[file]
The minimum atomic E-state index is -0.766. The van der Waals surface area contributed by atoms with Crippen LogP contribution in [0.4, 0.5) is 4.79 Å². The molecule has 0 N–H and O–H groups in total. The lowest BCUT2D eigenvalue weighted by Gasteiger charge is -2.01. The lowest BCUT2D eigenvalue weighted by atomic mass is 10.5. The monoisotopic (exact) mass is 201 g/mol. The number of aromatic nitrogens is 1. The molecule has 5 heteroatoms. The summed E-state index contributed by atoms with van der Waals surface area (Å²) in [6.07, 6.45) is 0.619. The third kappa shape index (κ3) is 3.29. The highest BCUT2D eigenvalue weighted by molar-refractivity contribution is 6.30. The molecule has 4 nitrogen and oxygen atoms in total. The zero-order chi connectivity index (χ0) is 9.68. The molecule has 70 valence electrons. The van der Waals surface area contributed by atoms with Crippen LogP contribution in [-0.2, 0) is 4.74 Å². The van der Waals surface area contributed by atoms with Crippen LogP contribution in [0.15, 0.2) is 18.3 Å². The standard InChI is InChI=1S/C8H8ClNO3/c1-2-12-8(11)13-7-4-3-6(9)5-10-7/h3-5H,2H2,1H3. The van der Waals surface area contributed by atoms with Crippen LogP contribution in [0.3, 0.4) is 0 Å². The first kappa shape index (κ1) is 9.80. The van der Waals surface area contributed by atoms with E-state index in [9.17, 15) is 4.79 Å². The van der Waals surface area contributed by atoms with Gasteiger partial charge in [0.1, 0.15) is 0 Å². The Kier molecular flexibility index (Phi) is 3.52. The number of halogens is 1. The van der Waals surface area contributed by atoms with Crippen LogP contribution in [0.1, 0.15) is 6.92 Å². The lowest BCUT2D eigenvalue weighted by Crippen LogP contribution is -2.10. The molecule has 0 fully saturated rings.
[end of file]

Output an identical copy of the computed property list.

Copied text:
The minimum atomic E-state index is -0.766. The van der Waals surface area contributed by atoms with Crippen LogP contribution in [0.4, 0.5) is 4.79 Å². The molecule has 0 N–H and O–H groups in total. The lowest BCUT2D eigenvalue weighted by Gasteiger charge is -2.01. The lowest BCUT2D eigenvalue weighted by atomic mass is 10.5. The monoisotopic (exact) mass is 201 g/mol. The number of aromatic nitrogens is 1. The molecule has 5 heteroatoms. The summed E-state index contributed by atoms with van der Waals surface area (Å²) in [6.07, 6.45) is 0.619. The third kappa shape index (κ3) is 3.29. The highest BCUT2D eigenvalue weighted by molar-refractivity contribution is 6.30. The molecule has 4 nitrogen and oxygen atoms in total. The zero-order chi connectivity index (χ0) is 9.68. The molecule has 70 valence electrons. The van der Waals surface area contributed by atoms with Crippen LogP contribution in [-0.2, 0) is 4.74 Å². The van der Waals surface area contributed by atoms with Crippen LogP contribution in [0.15, 0.2) is 18.3 Å². The standard InChI is InChI=1S/C8H8ClNO3/c1-2-12-8(11)13-7-4-3-6(9)5-10-7/h3-5H,2H2,1H3. The van der Waals surface area contributed by atoms with Crippen LogP contribution in [0.3, 0.4) is 0 Å². The first kappa shape index (κ1) is 9.80. The van der Waals surface area contributed by atoms with E-state index in [9.17, 15) is 4.79 Å². The van der Waals surface area contributed by atoms with Gasteiger partial charge in [0.1, 0.15) is 0 Å². The Kier molecular flexibility index (Phi) is 3.52. The number of halogens is 1. The van der Waals surface area contributed by atoms with Crippen LogP contribution in [0.1, 0.15) is 6.92 Å². The lowest BCUT2D eigenvalue weighted by Crippen LogP contribution is -2.10. The molecule has 0 fully saturated rings.